Sydney Kitson notes the significance of Cotman’s Wales expedition for his artistic development and the approximate date of the artist’s first sketches of Chirk Aqueduct:
“Returning [to England from Wales] on July 30, through the Pass of Nant Frrancon, they [Cotman and ] stopped again at Llyn Ogwen to make further sketches. Thenceforward there is no definite evidence of their route, but it appears that they returned to England by way of Llangollen, where Cotman saw with delight the Chirk Aqueduct, the recently completed work of Telford, which crossed the marshy valley in a succession of arches. From his sketches of this work he made, some two years afterwards, two distinguished drawings.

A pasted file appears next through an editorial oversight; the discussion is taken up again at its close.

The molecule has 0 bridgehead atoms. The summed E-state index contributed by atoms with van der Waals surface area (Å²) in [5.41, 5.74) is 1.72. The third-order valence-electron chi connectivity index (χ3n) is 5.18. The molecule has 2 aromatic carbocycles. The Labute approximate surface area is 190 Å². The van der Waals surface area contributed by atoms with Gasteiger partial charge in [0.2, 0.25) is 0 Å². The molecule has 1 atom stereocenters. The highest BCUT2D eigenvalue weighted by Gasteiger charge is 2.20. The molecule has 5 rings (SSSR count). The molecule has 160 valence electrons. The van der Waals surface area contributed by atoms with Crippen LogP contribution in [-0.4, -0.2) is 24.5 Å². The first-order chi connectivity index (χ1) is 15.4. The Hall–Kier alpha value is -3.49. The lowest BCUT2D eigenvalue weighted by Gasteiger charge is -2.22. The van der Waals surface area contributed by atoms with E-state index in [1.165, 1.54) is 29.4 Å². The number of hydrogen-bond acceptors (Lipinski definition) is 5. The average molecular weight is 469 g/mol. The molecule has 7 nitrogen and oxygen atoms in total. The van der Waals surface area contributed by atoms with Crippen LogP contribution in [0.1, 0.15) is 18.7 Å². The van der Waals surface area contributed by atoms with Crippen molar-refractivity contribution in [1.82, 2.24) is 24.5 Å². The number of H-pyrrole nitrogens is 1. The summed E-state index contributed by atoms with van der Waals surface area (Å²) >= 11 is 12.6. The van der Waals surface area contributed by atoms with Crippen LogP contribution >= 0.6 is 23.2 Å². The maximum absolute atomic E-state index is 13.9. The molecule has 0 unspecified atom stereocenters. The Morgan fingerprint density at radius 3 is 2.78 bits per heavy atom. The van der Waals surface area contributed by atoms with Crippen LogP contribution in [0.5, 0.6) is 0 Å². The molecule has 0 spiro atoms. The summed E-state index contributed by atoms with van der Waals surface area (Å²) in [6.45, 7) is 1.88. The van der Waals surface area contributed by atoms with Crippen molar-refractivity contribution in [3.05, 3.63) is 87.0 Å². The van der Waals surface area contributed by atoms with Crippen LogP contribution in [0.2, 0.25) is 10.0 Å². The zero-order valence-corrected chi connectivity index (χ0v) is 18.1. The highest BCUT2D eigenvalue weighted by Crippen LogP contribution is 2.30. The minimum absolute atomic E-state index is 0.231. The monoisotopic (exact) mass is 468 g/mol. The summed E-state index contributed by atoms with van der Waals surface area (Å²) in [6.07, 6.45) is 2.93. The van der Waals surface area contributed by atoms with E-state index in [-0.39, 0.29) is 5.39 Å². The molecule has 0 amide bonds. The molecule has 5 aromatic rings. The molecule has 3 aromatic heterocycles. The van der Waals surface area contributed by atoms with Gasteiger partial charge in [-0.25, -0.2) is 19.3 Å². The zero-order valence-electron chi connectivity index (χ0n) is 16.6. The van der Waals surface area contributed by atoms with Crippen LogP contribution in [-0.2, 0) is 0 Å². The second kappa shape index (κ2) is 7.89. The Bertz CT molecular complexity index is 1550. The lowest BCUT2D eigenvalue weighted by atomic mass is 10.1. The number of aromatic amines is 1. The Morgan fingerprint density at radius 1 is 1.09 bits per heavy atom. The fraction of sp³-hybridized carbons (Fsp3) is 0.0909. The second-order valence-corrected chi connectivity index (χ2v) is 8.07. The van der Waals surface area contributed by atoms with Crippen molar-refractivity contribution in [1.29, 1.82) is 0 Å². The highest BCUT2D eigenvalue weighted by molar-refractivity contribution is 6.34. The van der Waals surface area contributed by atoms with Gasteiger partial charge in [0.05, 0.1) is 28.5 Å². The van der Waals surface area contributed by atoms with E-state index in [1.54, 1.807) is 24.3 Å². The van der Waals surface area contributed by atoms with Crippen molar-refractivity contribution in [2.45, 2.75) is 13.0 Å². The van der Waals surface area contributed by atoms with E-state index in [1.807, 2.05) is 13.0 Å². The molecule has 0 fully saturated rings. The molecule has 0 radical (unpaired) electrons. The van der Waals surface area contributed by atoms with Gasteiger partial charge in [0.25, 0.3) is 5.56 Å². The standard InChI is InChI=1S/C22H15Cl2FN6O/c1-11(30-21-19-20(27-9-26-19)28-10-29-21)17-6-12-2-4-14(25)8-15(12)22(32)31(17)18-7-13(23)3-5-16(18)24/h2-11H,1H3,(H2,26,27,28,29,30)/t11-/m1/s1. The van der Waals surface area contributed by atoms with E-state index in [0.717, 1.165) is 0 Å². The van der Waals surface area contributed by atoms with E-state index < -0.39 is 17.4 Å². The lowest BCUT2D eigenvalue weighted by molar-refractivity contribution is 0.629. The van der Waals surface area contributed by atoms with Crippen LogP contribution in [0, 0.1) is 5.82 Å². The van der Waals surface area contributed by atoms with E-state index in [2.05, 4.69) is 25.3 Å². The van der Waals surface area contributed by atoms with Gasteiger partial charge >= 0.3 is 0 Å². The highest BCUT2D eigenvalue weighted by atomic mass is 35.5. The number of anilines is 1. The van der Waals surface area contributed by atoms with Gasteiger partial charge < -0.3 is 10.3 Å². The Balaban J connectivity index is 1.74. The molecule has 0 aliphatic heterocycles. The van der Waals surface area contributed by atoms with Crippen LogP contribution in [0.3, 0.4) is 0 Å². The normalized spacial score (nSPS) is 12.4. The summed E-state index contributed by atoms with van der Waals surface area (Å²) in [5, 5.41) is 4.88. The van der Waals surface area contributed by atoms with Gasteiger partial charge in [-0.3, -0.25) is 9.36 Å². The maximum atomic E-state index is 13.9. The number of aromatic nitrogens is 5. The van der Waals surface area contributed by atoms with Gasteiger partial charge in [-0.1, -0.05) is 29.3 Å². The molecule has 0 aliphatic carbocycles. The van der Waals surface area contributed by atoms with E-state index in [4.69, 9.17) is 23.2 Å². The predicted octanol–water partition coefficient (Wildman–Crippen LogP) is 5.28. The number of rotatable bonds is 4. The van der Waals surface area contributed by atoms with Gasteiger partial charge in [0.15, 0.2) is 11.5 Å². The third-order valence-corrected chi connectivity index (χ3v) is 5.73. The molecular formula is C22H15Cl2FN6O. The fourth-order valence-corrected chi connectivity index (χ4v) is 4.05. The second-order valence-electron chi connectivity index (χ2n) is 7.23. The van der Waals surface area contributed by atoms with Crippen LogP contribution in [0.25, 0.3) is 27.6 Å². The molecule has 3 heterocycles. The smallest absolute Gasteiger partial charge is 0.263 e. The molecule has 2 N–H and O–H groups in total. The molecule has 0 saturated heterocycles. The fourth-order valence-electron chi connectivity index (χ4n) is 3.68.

This Welsh tour of 1802, much of it spent in the surroundings of Snowdon, with its austere scenery and lonely mountain lakes, was a turning point in Cotman’s artistic development. On his first visit to Wales two years earlier he was too young to take full advantage of what he saw. Now, however, at the age of twenty he was passing through artistic adolescence to full artistic manhood.”
Sydney D. Kitson, The Life of John Sell Cotman. London: Faber and Faber, n.d., p. 44.